U.S. Rejects Recommendations Aimed at Ending Systematic Human Rights Abuses
On September 1, the United States government rejected several recommendations from countries which suggested how the U.S. could better uphold human rights. Rejected recommendations included abolishing the death penalty, ending spying on private communications of people of the world, and allowing foreign aid to assist rape victims in war zones who need access to safe abortions.
The recommendations were made during a Universal Periodic Review (UPR) process for all United Nations member states, who are part of the Human Rights Council.
In a submitted document, the U.S. government indicated which recommendations it outright rejected.
Argentina, Austria, Bolivia, Chile, Costa Rica, Ecuador, France, Germany, Iceland, Ireland, Luxembourg, Montenegro, Namibia, Nepal Netherlands, Nicaragua, Portugal, Rwanda, Spain, Sweden, Togo, Turkey, and Uruguay each called for the U.S. to work toward abolishing the death penalty.
These same countries—and Azerbaijan and Russia—urged a moratorium on the death penalty. Sweden recommended the U.S. ensure the death penalty complied with international law and persons with mental illness be exempt from execution.
Both France and Sweden asked the U.S. to ensure there was transparency on the nature of the execution drugs being used in executions, but the U.S., which has rejected this recommendation in earlier periodic reviews, refused to accept the recommendation again.
The United Kingdom, Netherlands, Norway, and Belgium each requested the U.S. permit foreign aid for victims in war zones — like the Nigerian girls kidnapped by Boko Haram — who need safe abortions. “This should apply as a minimum in the cases of rape, incest, and life endangerment, as is also permitted by existing United States federal law,” Belgium stated.
The U.S. government improperly invokes a domestic law, the Helms Amendment, which does not comply with international legal obligations. As a result, the Global Justice Center (GJC) points out [PDF], since 2011, the U.S. has denied “comprehensive medical care to war rape survivors in conflicts around the world and censored billions of dollars in humanitarian and development aid.”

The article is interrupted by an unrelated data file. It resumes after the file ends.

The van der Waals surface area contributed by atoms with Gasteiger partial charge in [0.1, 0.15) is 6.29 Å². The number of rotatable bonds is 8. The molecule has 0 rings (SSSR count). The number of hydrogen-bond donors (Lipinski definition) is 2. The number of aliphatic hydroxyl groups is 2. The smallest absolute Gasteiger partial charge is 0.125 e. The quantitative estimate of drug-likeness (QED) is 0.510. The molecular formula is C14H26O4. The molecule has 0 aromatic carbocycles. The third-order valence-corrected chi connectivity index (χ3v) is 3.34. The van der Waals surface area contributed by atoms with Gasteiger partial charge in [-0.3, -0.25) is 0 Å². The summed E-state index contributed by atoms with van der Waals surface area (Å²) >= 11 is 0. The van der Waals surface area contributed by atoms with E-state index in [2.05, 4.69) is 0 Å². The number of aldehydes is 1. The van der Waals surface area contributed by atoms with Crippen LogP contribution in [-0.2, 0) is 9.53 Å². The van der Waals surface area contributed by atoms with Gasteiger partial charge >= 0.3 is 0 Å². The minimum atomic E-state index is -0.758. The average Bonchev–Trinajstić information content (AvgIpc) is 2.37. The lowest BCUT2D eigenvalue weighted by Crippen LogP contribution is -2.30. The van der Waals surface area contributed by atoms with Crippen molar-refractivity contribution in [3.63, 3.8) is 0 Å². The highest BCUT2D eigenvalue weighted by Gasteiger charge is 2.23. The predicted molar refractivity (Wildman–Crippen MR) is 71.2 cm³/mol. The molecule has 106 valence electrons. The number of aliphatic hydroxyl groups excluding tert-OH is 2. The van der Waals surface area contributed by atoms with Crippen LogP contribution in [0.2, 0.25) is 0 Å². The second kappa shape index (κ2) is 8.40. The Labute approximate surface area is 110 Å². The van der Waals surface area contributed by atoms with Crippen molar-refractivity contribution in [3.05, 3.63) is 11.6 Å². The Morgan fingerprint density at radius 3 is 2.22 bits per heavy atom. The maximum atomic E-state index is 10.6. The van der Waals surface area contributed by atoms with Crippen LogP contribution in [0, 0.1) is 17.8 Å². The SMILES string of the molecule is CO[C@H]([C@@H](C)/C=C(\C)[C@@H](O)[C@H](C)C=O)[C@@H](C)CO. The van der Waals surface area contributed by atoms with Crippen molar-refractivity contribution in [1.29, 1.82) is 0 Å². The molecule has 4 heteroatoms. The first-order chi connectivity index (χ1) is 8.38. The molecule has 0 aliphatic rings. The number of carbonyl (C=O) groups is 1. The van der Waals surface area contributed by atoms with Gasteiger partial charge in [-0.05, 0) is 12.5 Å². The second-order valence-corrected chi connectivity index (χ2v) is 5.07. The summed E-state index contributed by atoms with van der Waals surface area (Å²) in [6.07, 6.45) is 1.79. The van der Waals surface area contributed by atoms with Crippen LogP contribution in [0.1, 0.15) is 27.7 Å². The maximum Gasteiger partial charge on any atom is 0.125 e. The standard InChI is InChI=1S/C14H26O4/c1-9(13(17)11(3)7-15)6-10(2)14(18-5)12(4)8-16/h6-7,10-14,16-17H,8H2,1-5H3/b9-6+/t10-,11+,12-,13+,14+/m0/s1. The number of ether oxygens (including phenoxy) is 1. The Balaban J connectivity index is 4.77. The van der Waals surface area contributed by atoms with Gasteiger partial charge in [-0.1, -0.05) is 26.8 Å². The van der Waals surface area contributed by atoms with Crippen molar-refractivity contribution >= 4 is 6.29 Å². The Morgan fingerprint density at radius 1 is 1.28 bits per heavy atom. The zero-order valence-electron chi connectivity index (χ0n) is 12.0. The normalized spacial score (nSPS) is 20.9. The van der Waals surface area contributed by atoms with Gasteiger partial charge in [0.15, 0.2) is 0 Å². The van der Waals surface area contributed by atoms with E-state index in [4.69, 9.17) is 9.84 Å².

As further outlined by GJC:
The U.S. abortion restrictions are applicable to all U.S. foreign aid without exception and are imposed on nearly all the major providers of medical care for war victims, including the conflict countries themselves and multilateral agencies such as the United Nations (“UN”) and the International Committee of the Red Cross (“ICRC”). It should also be noted that the United Nations Population Fund (“UNFPA”) is subject to a unique restriction in addition to the general restrictions discussed above: UNFPA cannot perform a single abortion, even with funds from other donors, or it will be defunded by the US entirely. Since the U.S. is the largest bi-lateral donor of humanitarian aid in the world, this U.S. anti-abortion policy has become the de facto medical protocol for female victims of war rape worldwide, despite growing global consensus on the imperative to provide safe abortion services to girls and women raped in war.
However, the U.S., which has rejected this recommendation in earlier periodic reviews, refused to accept the recommendation again.
Venezuela, China, and Cuba each recommended the U.S. stop spying on the communications and private data of people around the world, as NSA whistleblower Edward Snowden revealed to be the case. The U.S. outright rejected these recommendations.